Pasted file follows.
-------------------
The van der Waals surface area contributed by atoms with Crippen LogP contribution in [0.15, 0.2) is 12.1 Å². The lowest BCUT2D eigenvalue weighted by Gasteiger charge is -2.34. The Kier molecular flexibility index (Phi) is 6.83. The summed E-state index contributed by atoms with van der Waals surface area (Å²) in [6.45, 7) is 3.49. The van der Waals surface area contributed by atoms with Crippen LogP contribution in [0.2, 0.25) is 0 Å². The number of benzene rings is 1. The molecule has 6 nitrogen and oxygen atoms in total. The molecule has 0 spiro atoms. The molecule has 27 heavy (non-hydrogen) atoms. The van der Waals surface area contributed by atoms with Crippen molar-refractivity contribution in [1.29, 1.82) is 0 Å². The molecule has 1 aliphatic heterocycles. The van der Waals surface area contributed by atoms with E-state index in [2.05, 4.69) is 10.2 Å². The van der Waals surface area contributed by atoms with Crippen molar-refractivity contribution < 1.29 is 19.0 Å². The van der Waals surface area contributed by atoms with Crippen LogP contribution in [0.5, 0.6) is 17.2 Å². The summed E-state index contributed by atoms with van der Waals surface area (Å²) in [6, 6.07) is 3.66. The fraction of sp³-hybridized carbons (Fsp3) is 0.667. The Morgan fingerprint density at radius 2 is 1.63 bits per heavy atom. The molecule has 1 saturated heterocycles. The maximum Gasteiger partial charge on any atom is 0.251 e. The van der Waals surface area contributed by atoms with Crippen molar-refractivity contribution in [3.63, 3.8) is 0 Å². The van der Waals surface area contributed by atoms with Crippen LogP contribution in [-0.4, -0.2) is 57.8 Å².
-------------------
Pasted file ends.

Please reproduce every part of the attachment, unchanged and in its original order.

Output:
The van der Waals surface area contributed by atoms with Crippen LogP contribution in [0.15, 0.2) is 12.1 Å². The lowest BCUT2D eigenvalue weighted by Gasteiger charge is -2.34. The Kier molecular flexibility index (Phi) is 6.83. The summed E-state index contributed by atoms with van der Waals surface area (Å²) in [6.45, 7) is 3.49. The van der Waals surface area contributed by atoms with Crippen LogP contribution in [0.2, 0.25) is 0 Å². The number of benzene rings is 1. The molecule has 6 nitrogen and oxygen atoms in total. The molecule has 0 spiro atoms. The molecule has 27 heavy (non-hydrogen) atoms. The van der Waals surface area contributed by atoms with Crippen molar-refractivity contribution in [1.29, 1.82) is 0 Å². The molecule has 1 aliphatic heterocycles. The van der Waals surface area contributed by atoms with E-state index in [2.05, 4.69) is 10.2 Å². The van der Waals surface area contributed by atoms with Crippen molar-refractivity contribution < 1.29 is 19.0 Å². The van der Waals surface area contributed by atoms with Crippen LogP contribution in [0.5, 0.6) is 17.2 Å². The summed E-state index contributed by atoms with van der Waals surface area (Å²) in [6, 6.07) is 3.66. The fraction of sp³-hybridized carbons (Fsp3) is 0.667. The Morgan fingerprint density at radius 2 is 1.63 bits per heavy atom. The molecule has 1 saturated heterocycles. The maximum Gasteiger partial charge on any atom is 0.251 e. The van der Waals surface area contributed by atoms with Crippen molar-refractivity contribution in [3.63, 3.8) is 0 Å². The van der Waals surface area contributed by atoms with Crippen LogP contribution in [-0.4, -0.2) is 57.8 Å².